The Black Cat Horror: 1880

black cat2

Winter set in very early that year, and it was extraordinarily cold. By late fall, they were cutting ice two feet thick on the canal, and storing it in the great ice houses which then lined the banks. A certain man had died, when the weather was at its coldest, and I was one of the three men chosen to keep the night watch.

The body was laid out in the parlor of the home on an old-fashioned bier, which was too short, as he was a very tall man, and was covered with a black pall, which hung down over the feet. There was no fire in the room, and the window was opened about two inches, with the result that the corpse was frozen as hard as marble. Notwithstanding this, the undertaker left a jar of some embalming fluid, with which the body was to be covered every two or three hours. We three sat in another room, and punctually at the proper hours performed this gruesome function, whiling away the rest of the time as best we might.

Just as the clock struck midnight we heard one of the women come downstairs to prepare some coffee and food for us, and I suggested that before we partook of it we should attend to the body again. We crossed the wide hall, the wind moaning in gusts around the house, and the freezing atmosphere already chilling our blood, and entered the parlor. I went in first, the candle in my hand. I had taken two or three steps when I stopped, simply appalled. One leg of the frozen corpse was rising and falling beneath the pall, silently, but unmistakably, as though kicking in convulsive agony. Peterman, a powerful young German, who was next to me, caught sight of it the next moment, and, throwing his hands, with a cry of “My God!” fell fainting to the floor.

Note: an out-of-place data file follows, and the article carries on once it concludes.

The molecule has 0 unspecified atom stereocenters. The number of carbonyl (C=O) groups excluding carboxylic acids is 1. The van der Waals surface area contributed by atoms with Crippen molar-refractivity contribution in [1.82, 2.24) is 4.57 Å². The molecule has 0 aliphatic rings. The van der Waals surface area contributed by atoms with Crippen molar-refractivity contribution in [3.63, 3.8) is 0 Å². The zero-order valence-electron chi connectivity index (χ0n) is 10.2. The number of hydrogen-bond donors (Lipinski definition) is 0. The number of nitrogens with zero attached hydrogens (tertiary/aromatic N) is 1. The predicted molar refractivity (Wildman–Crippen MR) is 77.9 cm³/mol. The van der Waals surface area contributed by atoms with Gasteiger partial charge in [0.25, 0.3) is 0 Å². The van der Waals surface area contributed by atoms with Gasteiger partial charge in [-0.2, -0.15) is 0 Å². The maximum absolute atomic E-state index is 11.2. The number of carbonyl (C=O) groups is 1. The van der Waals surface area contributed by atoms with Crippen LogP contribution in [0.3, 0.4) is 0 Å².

How long I stood gazing at the ghastly movement I do not know. The hot tallow fell unheeded from my hand, until it formed a little mound. At length I was aroused by Peterman coming to his senses, and commencing to vomit terribly. This changed the current of my thoughts, and I ran out for a basin. Before I could return he saw the leg move again, and fell in another swoon. Finding him thus, my fear suddenly left me, and I was determined to solve the mystery. I walked to the bier and pulled back the pall.

I found there a lean and savage black cat, gnawing at one of the frozen legs, and the arching of whose back, in the effort to tear the flesh, had caused the horrible appearance. Though I knocked it away and kicked it, the brute, with eyes glowing like coals, sprang back each time to its awful meal and I dared not touch it with my hands for fear a bite or scratch from those tainted fangs and claws should cause blood poisoning. It was literally mad with hunger. At length I fetched a long, heavy bootjack, and beat it over the head with that until it lay still, when I threw it out of doors. The only way it could have gotten in was through the window, but how it squeezed through such a narrow aperture is a mystery. Peterman was sick in bed for months after the shock, while as for our third companion, he ran at Peterman’s first scream and did not appear at all.

Sidney Journal, December, 1897

Mrs Daffodil’s Aide-memoire:  Mrs Daffodil thanks Mr Rich Wallace of the Shelby County Historical Society for unearthing this dire eyewitness account of an event which occurred in Cynthian Township, Ohio in the fall of 1880.  In a case of art imitating life, the Ohio author, Ambrose Bierce [1842–1914] wrote the equally dire “John Mortonson’s Funeral,” published in Can Such Things Be? [1893]  The ignorant and superstitious held that if a cat jumped over a corpse, the dead person would become a vampire.